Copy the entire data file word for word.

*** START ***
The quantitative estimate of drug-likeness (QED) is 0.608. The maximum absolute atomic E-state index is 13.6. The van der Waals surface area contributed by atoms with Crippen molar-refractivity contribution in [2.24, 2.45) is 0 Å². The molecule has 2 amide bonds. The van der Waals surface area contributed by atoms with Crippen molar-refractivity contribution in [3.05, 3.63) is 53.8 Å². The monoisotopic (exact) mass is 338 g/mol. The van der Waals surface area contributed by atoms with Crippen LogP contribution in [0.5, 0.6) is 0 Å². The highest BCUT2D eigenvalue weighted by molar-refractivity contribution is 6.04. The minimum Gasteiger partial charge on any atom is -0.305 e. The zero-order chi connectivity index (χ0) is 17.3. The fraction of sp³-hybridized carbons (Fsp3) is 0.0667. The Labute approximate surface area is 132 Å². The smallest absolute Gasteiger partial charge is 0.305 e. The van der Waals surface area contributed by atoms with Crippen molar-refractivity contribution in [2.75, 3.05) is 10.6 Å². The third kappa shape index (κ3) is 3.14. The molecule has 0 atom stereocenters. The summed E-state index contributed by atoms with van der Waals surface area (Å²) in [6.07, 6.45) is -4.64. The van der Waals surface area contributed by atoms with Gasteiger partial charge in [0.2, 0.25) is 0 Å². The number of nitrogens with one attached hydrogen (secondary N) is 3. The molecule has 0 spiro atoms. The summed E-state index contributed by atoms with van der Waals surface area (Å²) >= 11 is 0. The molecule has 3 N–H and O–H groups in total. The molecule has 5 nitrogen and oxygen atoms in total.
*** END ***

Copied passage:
The quantitative estimate of drug-likeness (QED) is 0.608. The maximum absolute atomic E-state index is 13.6. The van der Waals surface area contributed by atoms with Crippen molar-refractivity contribution in [2.24, 2.45) is 0 Å². The molecule has 2 amide bonds. The van der Waals surface area contributed by atoms with Crippen molar-refractivity contribution in [3.05, 3.63) is 53.8 Å². The monoisotopic (exact) mass is 338 g/mol. The van der Waals surface area contributed by atoms with Crippen LogP contribution in [0.5, 0.6) is 0 Å². The highest BCUT2D eigenvalue weighted by molar-refractivity contribution is 6.04. The minimum Gasteiger partial charge on any atom is -0.305 e. The zero-order chi connectivity index (χ0) is 17.3. The fraction of sp³-hybridized carbons (Fsp3) is 0.0667. The Labute approximate surface area is 132 Å². The smallest absolute Gasteiger partial charge is 0.305 e. The van der Waals surface area contributed by atoms with Crippen molar-refractivity contribution in [2.75, 3.05) is 10.6 Å². The third kappa shape index (κ3) is 3.14. The molecule has 0 atom stereocenters. The summed E-state index contributed by atoms with van der Waals surface area (Å²) in [6.07, 6.45) is -4.64. The van der Waals surface area contributed by atoms with Gasteiger partial charge in [0.2, 0.25) is 0 Å². The number of nitrogens with one attached hydrogen (secondary N) is 3. The molecule has 0 spiro atoms. The summed E-state index contributed by atoms with van der Waals surface area (Å²) >= 11 is 0. The molecule has 3 N–H and O–H groups in total. The molecule has 5 nitrogen and oxygen atoms in total.